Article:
“Over the last 10 years, living conditions have worsened for the broader population of migrants and displaced persons. To protect the communities we serve, we need more than just maintenance of DACA, we need universal protections of civil and human rights, an established pathway to citizenship for all lawfully present residents, career pathways for all individuals regardless of citizenship status, and a baseline standard of living for all families.” – Adam Beddawi, Federal Policy Manager, National Network for Arab American Communities
DACA was the result of decades of communities organizing to protect one another’s fundamental human rights to live safely, freely, with humanity, and respect. Not as a result of the benevolence of the state. It is with that same spirit of community led advocacy that we demand our elected officials, who have been inactive for a decade, to not only protect DACA but to pass legislation that will permanently protect thousands of people.
Communities United for Status and Protection (CUSP) is a collaborative of grassroots immigrant community organizations working together to win permanent status for our members and communities, and build a more inclusive immigrant rights movement that centers the needs and experiences of African, Afro-Caribbean, Afro-Latinx, Arab/Middle Eastern, and API immigrants.
The UndocuBlack Network (UBN), founded in 2016, is a multigenerational network of currently and formerly undocumented Black people that fosters community, facilitates access to resources and contributes to transforming the realities of our people so we are thriving and living our fullest lives. UBN has chapters in New York City, the DC/MD/VA area, and Los Angeles, CA.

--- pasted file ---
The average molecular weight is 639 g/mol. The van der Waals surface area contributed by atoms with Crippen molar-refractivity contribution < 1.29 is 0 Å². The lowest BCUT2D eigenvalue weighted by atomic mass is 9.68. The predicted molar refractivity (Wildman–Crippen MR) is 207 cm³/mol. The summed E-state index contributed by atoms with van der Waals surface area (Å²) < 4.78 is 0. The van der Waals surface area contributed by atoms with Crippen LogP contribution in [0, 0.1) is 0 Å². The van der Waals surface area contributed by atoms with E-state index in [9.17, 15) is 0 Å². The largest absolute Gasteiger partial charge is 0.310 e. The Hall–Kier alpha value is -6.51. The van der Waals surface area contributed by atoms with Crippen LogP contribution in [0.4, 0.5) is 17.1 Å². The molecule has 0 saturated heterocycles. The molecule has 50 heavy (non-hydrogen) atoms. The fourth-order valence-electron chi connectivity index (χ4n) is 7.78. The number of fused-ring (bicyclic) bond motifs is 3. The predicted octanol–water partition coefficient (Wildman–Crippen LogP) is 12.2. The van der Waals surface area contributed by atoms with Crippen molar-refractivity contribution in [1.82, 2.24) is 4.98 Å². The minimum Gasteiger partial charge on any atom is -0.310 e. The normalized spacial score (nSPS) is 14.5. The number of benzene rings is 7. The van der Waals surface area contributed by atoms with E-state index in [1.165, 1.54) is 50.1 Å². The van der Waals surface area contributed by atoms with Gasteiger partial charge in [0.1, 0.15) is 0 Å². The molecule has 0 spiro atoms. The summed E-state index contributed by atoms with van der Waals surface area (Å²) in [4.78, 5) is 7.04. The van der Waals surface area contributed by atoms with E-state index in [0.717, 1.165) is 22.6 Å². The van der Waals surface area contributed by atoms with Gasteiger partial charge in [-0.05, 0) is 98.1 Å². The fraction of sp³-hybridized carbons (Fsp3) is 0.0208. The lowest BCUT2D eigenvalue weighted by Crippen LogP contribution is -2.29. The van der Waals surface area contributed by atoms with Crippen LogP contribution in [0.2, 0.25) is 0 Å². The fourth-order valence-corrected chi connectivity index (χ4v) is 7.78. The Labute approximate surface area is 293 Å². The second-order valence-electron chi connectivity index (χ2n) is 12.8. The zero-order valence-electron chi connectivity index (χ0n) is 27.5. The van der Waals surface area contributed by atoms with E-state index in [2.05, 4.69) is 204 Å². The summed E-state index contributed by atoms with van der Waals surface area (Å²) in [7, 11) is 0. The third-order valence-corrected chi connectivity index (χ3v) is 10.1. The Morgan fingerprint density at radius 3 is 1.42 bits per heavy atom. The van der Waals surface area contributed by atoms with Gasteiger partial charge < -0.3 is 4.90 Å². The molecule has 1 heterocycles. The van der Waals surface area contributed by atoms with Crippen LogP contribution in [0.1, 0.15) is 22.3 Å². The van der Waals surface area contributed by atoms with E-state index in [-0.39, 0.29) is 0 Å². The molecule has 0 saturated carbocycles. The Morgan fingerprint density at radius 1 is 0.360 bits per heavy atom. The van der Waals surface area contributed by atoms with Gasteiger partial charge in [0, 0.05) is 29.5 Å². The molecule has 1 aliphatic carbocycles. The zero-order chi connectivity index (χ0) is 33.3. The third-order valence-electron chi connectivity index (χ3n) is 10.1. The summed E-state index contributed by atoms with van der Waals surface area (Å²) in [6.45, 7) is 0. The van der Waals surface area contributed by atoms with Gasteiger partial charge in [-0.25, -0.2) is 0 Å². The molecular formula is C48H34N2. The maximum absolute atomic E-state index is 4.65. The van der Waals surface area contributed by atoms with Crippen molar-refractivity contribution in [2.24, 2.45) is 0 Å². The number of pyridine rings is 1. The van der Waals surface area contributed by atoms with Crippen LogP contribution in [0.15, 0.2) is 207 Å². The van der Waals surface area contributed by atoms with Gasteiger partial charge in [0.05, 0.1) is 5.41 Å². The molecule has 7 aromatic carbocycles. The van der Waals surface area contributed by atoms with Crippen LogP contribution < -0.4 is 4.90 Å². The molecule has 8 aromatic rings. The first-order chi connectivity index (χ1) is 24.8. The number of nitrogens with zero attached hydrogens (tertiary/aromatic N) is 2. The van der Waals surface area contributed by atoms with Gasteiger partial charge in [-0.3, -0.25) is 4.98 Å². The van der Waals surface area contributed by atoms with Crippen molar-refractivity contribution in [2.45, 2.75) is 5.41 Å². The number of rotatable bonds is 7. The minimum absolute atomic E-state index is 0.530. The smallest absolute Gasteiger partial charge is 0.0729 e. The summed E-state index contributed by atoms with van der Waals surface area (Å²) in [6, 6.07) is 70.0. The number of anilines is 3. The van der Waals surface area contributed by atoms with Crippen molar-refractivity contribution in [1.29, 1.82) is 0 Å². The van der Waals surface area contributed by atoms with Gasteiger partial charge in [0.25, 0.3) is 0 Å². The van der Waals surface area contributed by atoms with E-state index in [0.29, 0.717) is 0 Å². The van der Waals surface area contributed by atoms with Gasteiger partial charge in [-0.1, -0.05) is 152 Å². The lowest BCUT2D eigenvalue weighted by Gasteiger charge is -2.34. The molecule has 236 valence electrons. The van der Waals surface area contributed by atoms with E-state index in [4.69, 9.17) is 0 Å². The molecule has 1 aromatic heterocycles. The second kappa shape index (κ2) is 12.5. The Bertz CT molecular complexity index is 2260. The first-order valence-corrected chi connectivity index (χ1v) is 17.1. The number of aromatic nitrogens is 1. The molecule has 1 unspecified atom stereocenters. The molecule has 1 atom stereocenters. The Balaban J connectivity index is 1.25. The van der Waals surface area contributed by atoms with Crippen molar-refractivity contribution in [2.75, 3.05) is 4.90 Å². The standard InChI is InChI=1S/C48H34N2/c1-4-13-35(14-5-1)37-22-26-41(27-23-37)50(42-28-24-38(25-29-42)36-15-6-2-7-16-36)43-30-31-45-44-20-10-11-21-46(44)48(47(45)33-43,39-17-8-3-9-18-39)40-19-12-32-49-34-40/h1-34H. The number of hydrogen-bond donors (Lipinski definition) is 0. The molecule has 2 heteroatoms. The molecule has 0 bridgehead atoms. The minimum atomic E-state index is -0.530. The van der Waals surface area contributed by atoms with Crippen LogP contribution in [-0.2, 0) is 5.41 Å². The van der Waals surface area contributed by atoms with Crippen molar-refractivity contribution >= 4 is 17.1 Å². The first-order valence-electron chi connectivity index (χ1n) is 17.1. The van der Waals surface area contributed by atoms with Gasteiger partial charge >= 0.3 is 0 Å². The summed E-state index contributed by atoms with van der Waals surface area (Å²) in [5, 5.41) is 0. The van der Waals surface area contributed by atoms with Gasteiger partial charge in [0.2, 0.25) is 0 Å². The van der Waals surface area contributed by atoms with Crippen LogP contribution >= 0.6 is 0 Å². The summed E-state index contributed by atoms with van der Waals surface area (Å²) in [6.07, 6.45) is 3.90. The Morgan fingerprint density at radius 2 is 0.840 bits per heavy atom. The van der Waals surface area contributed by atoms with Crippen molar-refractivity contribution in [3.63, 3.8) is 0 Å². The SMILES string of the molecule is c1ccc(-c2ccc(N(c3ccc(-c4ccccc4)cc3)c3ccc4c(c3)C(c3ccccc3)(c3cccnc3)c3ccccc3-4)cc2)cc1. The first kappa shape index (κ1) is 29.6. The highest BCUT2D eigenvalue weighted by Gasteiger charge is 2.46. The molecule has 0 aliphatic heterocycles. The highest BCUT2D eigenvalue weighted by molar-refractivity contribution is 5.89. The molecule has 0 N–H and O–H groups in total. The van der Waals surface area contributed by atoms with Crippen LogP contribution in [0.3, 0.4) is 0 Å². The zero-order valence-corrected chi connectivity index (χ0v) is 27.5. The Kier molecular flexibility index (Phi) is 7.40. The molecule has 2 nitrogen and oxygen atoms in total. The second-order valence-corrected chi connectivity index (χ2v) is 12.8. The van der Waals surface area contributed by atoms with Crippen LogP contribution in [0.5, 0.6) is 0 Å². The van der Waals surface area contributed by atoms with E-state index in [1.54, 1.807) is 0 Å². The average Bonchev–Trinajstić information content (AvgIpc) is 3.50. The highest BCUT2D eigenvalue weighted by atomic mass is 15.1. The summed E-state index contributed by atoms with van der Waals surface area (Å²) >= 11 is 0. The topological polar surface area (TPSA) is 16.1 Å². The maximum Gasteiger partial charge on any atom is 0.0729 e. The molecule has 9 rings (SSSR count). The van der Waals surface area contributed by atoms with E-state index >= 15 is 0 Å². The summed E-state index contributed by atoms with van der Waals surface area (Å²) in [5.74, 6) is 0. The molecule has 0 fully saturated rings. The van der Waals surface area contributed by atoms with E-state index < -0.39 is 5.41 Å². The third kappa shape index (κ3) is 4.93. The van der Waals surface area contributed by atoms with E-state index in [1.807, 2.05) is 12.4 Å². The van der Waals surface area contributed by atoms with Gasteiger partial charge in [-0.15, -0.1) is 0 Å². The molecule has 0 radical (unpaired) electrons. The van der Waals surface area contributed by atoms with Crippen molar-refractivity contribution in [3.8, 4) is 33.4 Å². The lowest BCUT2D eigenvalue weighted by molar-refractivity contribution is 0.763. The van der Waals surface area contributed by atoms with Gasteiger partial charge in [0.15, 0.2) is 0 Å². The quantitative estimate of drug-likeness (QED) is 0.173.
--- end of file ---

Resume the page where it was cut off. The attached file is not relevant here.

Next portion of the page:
Adhikaar (Nepali: rights) is a New York-based non-profit, organizing the Nepali-speaking community to promote human rights and social justice for all. We are a women-led workers’ center and community center focused on workers’ rights, immigration rights, access to affordable healthcare and language justice. We organize the Nepali-speaking community to create broader social change; build coalitions on advocacy campaigns that address our community’s needs; center women and the most impacted communities in our leadership; engage members in participatory action research; and implement community education, workplace development training, and support services.
African Communities Together (ACT) is an organization of African immigrants fighting for civil rights, opportunity, and a better life for our families here in the U.S. and worldwide. ACT empowers African immigrants to integrate socially, get ahead economically, and engage civically. We connect African immigrants to critical services, help Africans develop as leaders, and organize our communities on the issues that matter.
Haitian Bridge Alliance (HBA) is a 501(c)(3) nonprofit community organization that advocates for fair and humane immigration policies and provides bond support and humanitarian, legal, and other social services, with a particular focus on Black immigrants, the Haitian community, women, LGBTQAI+ individuals and survivors of torture and other human rights abuses. Since 2015, HBA has provided services to asylum seekers and other migrants at the U.S.-Mexico border, in U.S. detention, and during U.S. immigration proceedings.
National Network for Arab American Communities (NNAAC) is a national consortium of independent Arab American community-based organizations. The Network’s primary mission is to build the capacity of Arab American non-profit organizations that focus on the needs and issues impacting their local community while collectively addressing those issues nationally.